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Education Lab is a yearlong project to spark meaningful conversations about education solutions in the Pacific Northwest.

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You are currently viewing all posts written by Caitlin Moran. Caitlin Moran is the community engagement editor for Education Lab. She joined The Seattle Times staff in September 2013 after three years running hyperlocal news websites at Patch. Contact Caitlin to find out how you can contribute to the local conversation surrounding education.

November 28, 2014 at 11:07 AM

Round-up: Nyland considered for permanent job, pension policy could be behind sub shortage

Seattle school board considers Nyland for permanent job: The Seattle school board is planning to vote early next year on a proposal to give interim superintendent Larry Nyland an offer to remain in his job through June 2017. Nyland, who previously served as superintendent in Marysville, came out of retirement four months ago to take the place of José Banda.

Substitute shortage could be a result of state pension policy: State lawmakers are considering changing a controversial 2007 law that makes hefty cuts to the pensions of certain retired teachers who work for a public employer. Currently, 1,003 retired teachers statewide cannot substitute for a single day without losing their pension for an entire month.

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November 26, 2014 at 2:54 PM

Round-up: Nyland apologizes for signing off on Gates grant, Oregon charter enrollment hits 5 percent

Seattle schools chief apologizes for signing off on Gates grant: Interim Superintendent Larry Nyland apologized last week for breaking district policy and signing off on a $250,000 grant from the Gates Foundation before the school board had voted on the matter. Nyland said he did not know he was supposed to get others’ signatures before approving the contract.

Oregon charter school enrollment hits all-time high (The Oregonian): Five percent of public-school students in Oregon currently attend one of more than 100 charter schools operating there. Oregon legalized charter schools in 1999.

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November 25, 2014 at 1:23 PM

Round-up: Seattle students walk out of class, Georgia schools get creative with school lunches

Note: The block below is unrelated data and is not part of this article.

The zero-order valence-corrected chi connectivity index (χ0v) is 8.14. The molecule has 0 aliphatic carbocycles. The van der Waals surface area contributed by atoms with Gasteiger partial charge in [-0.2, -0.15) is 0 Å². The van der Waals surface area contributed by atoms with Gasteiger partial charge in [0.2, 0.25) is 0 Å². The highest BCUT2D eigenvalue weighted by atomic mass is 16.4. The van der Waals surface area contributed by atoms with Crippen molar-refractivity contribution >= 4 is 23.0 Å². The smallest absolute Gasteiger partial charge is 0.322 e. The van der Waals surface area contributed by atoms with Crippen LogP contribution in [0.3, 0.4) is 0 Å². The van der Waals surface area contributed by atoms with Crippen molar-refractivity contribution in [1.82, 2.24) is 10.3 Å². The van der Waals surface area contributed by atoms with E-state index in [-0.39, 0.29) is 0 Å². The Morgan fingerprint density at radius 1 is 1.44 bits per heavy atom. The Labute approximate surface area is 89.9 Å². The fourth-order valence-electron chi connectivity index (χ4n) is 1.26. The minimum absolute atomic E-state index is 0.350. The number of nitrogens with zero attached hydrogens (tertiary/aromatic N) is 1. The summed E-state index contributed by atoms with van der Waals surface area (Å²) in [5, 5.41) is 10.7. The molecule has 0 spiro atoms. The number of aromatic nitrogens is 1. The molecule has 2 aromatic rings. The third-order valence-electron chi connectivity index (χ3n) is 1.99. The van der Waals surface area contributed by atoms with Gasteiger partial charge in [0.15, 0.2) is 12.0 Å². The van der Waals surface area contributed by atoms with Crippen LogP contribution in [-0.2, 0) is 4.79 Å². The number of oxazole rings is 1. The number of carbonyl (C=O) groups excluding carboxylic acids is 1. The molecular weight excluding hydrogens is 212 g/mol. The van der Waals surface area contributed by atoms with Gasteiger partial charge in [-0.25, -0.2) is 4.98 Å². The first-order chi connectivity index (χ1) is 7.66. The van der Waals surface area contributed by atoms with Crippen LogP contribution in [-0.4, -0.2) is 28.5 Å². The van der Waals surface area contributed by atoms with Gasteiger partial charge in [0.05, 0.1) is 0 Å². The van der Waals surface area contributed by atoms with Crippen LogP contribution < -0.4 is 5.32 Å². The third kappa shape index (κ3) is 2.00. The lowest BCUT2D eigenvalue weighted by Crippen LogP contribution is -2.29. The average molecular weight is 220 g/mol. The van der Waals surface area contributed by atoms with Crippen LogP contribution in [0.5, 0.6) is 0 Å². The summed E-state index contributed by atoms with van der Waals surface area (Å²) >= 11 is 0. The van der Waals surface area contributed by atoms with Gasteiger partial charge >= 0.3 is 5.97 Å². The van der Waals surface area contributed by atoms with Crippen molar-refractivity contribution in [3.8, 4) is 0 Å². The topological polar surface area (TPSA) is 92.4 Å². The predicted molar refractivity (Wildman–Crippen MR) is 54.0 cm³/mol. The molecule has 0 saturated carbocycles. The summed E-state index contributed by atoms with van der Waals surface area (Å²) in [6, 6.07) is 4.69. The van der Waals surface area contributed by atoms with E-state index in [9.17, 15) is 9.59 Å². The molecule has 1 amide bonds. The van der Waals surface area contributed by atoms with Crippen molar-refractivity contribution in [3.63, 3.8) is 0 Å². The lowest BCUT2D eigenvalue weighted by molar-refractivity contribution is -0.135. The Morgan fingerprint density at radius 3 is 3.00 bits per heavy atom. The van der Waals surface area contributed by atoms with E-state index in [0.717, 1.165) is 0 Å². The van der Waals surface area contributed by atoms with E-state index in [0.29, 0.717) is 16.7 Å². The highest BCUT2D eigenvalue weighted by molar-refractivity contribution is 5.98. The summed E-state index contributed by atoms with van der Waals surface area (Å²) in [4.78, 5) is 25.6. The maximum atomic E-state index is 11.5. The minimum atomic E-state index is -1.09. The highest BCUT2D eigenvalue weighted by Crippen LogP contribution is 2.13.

Seattle high-school students walk out to join Ferguson protests: Seattle Public Schools says approximately 1,000 students from Garfield High School walked out of class Tuesday afternoon to join ongoing protests surrounding Monday’s grand jury decision in Ferguson, Mo. About 250 students from Roosevelt High School also walked out Tuesday morning but were reportedly heading back to the school.

Georgia schools get creative with cafeteria lunches (The Atlanta Journal-Constitution): Across the country, fewer students are opting for cafeteria lunches following the Healthy, Hunger-Free Kids Act of 2010 and an uptick in meal prices. The decline has prompted some schools in Georgia to offer more meal choices and cook more food from scratch in a effort to get more students in the cafeteria line.

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November 24, 2014 at 3:33 PM

Round-up: Corinthian Colleges sells off local schools, UVA suspends all fraternities

Corinthian Colleges sells off schools (AP): Corinthian Colleges, a chain of for-profit colleges facing scrutiny from federal and state regulations, is selling most of its campuses operating under the name Everest or WyoTech, including six campuses in Western Washington. A non-profit company called ECMC Group is buying 68 schools for $24 million and plans to close 12 of them after their current students graduate.

UVA suspends all frats amid sexual-assault allegations (Bloomberg): The University of Virginia has suspended all fraternities until Jan. 9 after a story appeared in Rolling Stone that reported several students there had made accusations of sexual assault that were not pursued by the university. The student at the center of the story says she was raped by seven men at a Phi Kappa Psi party in 2012.

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November 21, 2014 at 11:33 AM

Videos: College students share struggles, triumphs at Education Lab event

On Nov. 15, five local college students appeared before an audience at the University of Washington to share their journeys of achieving college access despite significant challenges and set-backs. “Storytellers: How I Got into College” was hosted as part of the UW Dream Project’s Admissions Workshop Weekend, an annual event that brings dozens of high-school students from throughout King County to UW for assistance completing their college applications.

Go here for a written recap and photos from the evening’s program. Videos of each storyteller are posted below.